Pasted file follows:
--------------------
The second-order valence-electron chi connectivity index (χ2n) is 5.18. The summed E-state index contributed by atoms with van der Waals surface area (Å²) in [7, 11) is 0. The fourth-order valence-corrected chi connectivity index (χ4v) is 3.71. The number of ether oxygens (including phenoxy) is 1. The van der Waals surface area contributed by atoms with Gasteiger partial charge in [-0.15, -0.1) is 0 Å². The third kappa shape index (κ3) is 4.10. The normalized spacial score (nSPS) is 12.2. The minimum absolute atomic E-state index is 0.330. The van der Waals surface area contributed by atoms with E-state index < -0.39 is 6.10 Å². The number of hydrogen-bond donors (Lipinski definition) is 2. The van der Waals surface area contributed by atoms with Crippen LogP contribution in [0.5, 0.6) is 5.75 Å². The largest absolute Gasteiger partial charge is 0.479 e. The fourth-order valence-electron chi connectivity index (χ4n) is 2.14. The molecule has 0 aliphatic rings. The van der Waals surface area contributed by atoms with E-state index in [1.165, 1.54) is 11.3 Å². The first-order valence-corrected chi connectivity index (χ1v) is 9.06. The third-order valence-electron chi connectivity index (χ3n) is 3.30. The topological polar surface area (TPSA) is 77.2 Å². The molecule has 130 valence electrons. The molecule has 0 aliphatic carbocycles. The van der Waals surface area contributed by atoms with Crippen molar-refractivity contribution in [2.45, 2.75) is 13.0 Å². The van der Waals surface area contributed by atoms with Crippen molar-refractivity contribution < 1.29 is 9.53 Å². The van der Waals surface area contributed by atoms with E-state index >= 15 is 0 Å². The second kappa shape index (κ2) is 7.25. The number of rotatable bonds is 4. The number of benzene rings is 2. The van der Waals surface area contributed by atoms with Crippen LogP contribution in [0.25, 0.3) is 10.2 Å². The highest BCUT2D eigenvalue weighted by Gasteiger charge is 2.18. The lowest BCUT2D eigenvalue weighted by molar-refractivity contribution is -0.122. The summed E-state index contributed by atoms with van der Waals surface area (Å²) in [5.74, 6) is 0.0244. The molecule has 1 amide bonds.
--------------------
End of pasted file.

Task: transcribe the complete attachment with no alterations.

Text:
The second-order valence-electron chi connectivity index (χ2n) is 5.18. The summed E-state index contributed by atoms with van der Waals surface area (Å²) in [7, 11) is 0. The fourth-order valence-corrected chi connectivity index (χ4v) is 3.71. The number of ether oxygens (including phenoxy) is 1. The van der Waals surface area contributed by atoms with Gasteiger partial charge in [-0.15, -0.1) is 0 Å². The third kappa shape index (κ3) is 4.10. The normalized spacial score (nSPS) is 12.2. The minimum absolute atomic E-state index is 0.330. The van der Waals surface area contributed by atoms with E-state index < -0.39 is 6.10 Å². The number of hydrogen-bond donors (Lipinski definition) is 2. The van der Waals surface area contributed by atoms with Crippen LogP contribution in [0.5, 0.6) is 5.75 Å². The largest absolute Gasteiger partial charge is 0.479 e. The fourth-order valence-electron chi connectivity index (χ4n) is 2.14. The molecule has 0 aliphatic rings. The van der Waals surface area contributed by atoms with E-state index in [1.165, 1.54) is 11.3 Å². The first-order valence-corrected chi connectivity index (χ1v) is 9.06. The third-order valence-electron chi connectivity index (χ3n) is 3.30. The topological polar surface area (TPSA) is 77.2 Å². The molecule has 130 valence electrons. The molecule has 0 aliphatic carbocycles. The van der Waals surface area contributed by atoms with Crippen molar-refractivity contribution in [2.45, 2.75) is 13.0 Å². The van der Waals surface area contributed by atoms with Crippen molar-refractivity contribution < 1.29 is 9.53 Å². The van der Waals surface area contributed by atoms with E-state index >= 15 is 0 Å². The second kappa shape index (κ2) is 7.25. The number of rotatable bonds is 4. The number of benzene rings is 2. The van der Waals surface area contributed by atoms with Crippen LogP contribution in [0.25, 0.3) is 10.2 Å². The highest BCUT2D eigenvalue weighted by Gasteiger charge is 2.18. The lowest BCUT2D eigenvalue weighted by molar-refractivity contribution is -0.122. The summed E-state index contributed by atoms with van der Waals surface area (Å²) in [5.74, 6) is 0.0244. The molecule has 1 amide bonds.